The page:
Life Doesn't Have to End
Life Doesn't Have to End
The HIV Epidemic And Historical Context For "Life Don't Have To End."
Jamie L. Mignano, RN, MSN, MPH
In June 1981, the CDC issued a report about five previously healthy men in Los Angeles dying of pneumocystis pneumonia (Centers for Disease Control (CDC), 1981). A year later, over 400 individuals were identified with this disease - dying from pneumocystis pneumonia or a rare form of cancer, called Kaposi's sarcoma. The disease was largely affecting gay white men. At this time, the cause of the disease was still unknown. In June of 1982, this condition became known as GRID - Gay-Related Immune Deficiency - since most of the cases at this time were in homosexual men (The New York Times, 1982). The CDC subsequently began to call this disease AIDS - Acquired Immune Deficiency Syndrome.
Between 1983 and 1984 two researchers, Dr. Luc Montagnier of France (Barré-Sinoussi, 1983) and Dr. Robert Gallo of the United States (Popovic, 1984), isolated the agent of this disease, calling it by different names. At the beginning of 1985 it became known as the etiological agent of AIDS (Marx, 1985) and in May 1986, this virus was named the Human Immunodeficiency Virus (HIV) by the International Committee on Taxonomy of Viruses (Coffin J, 1986).
After 6 years of watching friends and family members die, the first treatment for HIV was approved by the FDA in 1987. Zidovudine, commonly known as AZT, was used in high doses and demonstrated some success in prolonging life for individuals suffering from advanced AIDS (U.S. Food and Drug Administration, 2009). In the same year, President Ronald Reagan used the words "AIDS" for the first time in a public speech.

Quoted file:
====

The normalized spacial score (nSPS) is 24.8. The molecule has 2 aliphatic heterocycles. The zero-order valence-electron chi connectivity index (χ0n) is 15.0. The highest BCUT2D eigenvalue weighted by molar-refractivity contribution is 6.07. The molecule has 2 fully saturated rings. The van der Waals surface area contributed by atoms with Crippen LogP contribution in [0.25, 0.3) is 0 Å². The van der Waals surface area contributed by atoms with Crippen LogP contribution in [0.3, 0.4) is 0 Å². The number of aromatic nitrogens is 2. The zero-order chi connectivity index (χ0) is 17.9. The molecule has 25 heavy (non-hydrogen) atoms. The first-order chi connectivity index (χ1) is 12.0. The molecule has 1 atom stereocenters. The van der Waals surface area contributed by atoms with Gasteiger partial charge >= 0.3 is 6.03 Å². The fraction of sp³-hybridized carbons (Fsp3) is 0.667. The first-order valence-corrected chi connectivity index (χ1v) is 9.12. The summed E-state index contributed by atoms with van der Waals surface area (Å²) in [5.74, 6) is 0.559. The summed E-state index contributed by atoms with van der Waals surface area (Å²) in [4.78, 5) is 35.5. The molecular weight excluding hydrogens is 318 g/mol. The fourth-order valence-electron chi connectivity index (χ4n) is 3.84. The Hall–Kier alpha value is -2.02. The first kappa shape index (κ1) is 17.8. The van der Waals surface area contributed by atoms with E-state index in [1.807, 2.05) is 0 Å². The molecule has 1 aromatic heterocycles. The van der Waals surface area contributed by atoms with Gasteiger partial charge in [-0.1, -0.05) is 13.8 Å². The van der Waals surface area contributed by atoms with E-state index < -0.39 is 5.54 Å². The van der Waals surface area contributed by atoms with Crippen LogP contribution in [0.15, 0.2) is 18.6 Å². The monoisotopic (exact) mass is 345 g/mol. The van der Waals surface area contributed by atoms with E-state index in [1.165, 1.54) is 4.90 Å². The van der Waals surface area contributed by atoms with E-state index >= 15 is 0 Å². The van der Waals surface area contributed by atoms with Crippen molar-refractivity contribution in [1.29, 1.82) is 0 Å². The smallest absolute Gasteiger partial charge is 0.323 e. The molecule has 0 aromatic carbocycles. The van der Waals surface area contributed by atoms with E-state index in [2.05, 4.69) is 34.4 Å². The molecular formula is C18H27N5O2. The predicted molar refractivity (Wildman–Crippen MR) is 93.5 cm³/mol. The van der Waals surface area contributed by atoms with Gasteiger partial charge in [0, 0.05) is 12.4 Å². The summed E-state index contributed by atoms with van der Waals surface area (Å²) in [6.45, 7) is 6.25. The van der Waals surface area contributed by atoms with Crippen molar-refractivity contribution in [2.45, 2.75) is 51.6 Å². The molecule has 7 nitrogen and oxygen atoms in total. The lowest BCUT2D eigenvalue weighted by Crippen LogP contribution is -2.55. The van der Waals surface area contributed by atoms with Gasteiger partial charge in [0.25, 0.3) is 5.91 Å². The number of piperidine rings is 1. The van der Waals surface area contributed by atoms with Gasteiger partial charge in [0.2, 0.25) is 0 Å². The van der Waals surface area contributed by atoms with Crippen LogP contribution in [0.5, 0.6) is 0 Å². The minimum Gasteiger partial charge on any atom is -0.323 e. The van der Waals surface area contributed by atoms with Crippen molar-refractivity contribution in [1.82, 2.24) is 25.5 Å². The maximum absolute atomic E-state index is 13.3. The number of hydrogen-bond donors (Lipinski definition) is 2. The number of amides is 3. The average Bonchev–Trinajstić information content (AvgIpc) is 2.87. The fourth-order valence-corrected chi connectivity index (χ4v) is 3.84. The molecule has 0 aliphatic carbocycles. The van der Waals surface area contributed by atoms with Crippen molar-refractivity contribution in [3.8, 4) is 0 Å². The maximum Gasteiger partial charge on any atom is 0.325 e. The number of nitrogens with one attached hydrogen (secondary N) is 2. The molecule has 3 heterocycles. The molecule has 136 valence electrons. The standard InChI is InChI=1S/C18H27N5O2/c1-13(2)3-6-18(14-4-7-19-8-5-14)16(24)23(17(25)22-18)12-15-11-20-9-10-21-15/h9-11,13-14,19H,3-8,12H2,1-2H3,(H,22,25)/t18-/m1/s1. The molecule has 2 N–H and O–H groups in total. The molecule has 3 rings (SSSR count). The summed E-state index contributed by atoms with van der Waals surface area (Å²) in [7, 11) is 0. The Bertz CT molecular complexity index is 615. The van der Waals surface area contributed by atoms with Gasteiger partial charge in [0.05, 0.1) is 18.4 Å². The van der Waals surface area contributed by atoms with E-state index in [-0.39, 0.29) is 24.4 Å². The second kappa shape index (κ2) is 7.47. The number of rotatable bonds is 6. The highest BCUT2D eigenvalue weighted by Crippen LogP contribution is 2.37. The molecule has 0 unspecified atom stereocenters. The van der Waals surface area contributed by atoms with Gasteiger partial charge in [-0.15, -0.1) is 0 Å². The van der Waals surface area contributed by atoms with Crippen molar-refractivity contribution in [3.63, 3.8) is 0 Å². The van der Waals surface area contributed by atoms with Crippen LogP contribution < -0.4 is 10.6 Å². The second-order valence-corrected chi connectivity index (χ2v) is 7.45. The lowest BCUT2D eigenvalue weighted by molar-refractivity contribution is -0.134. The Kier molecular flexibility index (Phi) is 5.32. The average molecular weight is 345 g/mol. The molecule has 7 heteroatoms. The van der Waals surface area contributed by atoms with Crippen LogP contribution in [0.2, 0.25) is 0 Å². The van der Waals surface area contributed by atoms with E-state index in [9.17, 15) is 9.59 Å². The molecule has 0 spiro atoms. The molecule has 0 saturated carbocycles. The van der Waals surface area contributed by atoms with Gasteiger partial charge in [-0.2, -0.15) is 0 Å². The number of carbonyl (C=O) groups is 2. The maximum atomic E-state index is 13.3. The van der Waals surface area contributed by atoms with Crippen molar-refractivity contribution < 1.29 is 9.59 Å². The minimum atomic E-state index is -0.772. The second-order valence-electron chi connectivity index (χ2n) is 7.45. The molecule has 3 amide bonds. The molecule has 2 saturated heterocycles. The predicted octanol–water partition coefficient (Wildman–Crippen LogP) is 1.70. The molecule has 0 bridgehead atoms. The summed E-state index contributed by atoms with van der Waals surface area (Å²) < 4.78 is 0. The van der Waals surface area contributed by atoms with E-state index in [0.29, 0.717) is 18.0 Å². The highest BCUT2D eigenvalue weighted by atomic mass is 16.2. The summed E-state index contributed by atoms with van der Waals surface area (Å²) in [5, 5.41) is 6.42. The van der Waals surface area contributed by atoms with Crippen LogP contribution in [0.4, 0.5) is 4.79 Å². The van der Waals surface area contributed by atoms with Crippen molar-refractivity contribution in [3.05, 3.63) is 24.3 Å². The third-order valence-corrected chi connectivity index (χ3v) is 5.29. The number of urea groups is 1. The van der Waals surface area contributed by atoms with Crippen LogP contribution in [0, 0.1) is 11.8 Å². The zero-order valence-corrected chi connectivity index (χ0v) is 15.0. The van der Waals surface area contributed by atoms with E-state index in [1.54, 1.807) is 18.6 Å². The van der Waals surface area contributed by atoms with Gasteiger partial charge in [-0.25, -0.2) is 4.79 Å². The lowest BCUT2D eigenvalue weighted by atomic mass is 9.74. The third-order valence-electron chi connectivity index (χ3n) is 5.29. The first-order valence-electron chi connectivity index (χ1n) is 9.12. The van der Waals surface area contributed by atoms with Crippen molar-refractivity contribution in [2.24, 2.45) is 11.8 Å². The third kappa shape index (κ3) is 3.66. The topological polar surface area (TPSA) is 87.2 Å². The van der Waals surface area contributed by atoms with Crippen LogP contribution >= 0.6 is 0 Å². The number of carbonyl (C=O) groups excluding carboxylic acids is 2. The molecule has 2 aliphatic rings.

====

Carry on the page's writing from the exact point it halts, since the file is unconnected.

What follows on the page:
Despite the use of AZT and the emergence of another "AIDS drug" a couple of years later, this combination therapy was not fully effective in treating HIV. In 1996, a new drug class emerged, called Protease Inhibitors. These drugs bore the beginning of "Triple Therapy" or "HAART - Highly Active Antiretroviral Therapy." When used, together, drugs from three different classes were proven to "attack" HIV in different ways and were successful in suppressing, but not eliminating, HIV. In a period of approximately ten years, the death rate from HIV disease was reduced by 50 to 80% and changed from a nearly universally fatal and catastrophic illness to what is now often a manageable chronic illness (Delaney, 2006).
The advent of HAART in 1996 was profound, however, not without challenge to the individuals living with the disease. In its beginnings, HAART brought with it significant side effects, drug toxicities and tremendous pill burdens, impacting the quality of life for individuals taking them and making it difficult to live with the disease anonymously. Many of the stories you will read in this book demonstrate courage and perseverance - overcoming the late '90s and early part of the new century with HIV. For many, if you didn't die from AIDS, you suffered from the physical ramifications of prolonged immune suppression, as well as the mental and emotional turmoil associated with treatment and maintaining dignity and privacy.
The Ryan White Comprehensive AIDS Resources Emergency Act (Ryan White CARE Act)
The Ryan White Comprehensive AIDS Resources Emergency Act (Ryan White CARE Act) is the largest federally funded program in the United States for people living with HIV/AIDS. The act sought funding to improve availability of care for low-income, uninsured and under-insured victims of AIDS and their families as a payer of last resort (Health Resources and Services Administration). Ryan White and his mother found out he had HIV in 1984 at the age of 13, infected through a blood transfusion and one of the first hemophiliacs to be diagnosed with the disease. Ryan Whi